It was Good

To return to the very beginning of scripture and the first moment of time is a jolt in the midst of so much civil unrest and a global pandemic. Perhaps that is the best reason to do it today. When everything around you seems to be crashing in, it helps to remember that God’s plan was that all the things he created would be good, and when we return to the Eden of his making, it will be good again. It’s just this stuff in the meantime that can be so challenging and exhausting.

So let us remember how we started.

Genesis 1 (Contemporary English Version)

 In the beginning God
created the heavens
    and the earth.
The earth was barren,
    with no form of life;
it was under a roaring ocean
    covered with darkness.
But the Spirit of God
    was moving over the water.

Imagine the earth in its barren state. That is a hard image to conjure up. I live in a community that was developed in the ‘60’s by dredging out canals and then slowly building houses on the fingers of land that remained. When we spot old photos of Colington Island, it is amazing to see how pristine it all was, and then experience it now in its fully built-out state. While it is still quite beautiful, Colington has certainly changed since it was chartered in the late 1600’s.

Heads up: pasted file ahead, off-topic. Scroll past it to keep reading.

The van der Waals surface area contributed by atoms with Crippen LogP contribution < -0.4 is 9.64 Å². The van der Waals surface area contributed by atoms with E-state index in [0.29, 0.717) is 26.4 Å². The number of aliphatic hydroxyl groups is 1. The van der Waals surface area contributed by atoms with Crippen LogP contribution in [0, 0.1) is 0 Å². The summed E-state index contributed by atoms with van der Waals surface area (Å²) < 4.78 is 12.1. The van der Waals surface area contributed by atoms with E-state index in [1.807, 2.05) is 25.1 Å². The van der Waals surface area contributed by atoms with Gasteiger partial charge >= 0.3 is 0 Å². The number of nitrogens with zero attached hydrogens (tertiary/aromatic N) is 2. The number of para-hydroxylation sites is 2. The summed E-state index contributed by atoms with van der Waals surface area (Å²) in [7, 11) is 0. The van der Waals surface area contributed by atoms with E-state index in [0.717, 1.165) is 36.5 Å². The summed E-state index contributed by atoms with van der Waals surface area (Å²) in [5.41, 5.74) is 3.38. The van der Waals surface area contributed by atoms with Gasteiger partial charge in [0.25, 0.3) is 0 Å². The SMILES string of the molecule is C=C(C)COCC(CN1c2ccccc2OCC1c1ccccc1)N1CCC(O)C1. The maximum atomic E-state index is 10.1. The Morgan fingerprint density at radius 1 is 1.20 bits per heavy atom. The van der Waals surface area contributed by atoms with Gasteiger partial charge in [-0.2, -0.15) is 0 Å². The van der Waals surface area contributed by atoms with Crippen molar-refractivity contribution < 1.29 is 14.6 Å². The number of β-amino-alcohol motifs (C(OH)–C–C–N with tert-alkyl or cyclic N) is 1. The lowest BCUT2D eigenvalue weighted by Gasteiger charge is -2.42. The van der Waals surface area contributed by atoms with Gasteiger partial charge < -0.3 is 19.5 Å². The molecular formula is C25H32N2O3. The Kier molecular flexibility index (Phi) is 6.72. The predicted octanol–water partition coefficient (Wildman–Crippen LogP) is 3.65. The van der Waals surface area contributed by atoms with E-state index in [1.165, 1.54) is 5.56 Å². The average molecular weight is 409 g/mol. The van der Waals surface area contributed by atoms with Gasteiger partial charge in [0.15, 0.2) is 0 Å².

In the beginning, it was good.

God said, “I command light to shine!” And light started shining. God looked at the light and saw that it was good. He separated light from darkness and named the light “Day” and the darkness “Night.” Evening came and then morning—that was the first day.

The creation narrative continues through each day with plants, animals, and eventually humans being added. Each time, God stops and declares the day’s work to be “good.”

When was the last time you completed a day’s work and declared it to be good? I can’t ever remember going to bed with a feeling that I had actually finished something, much less declared it to be good. That is the nature of life. That is the nature of ministry. It is messy. It can be unforgiving. And it is always filled with unfinished business. Things get moved from today’s to-do list to tomorrow’s to-do list and so forth and so on. If we were honest, we would write out a to-don’t list and call it a day.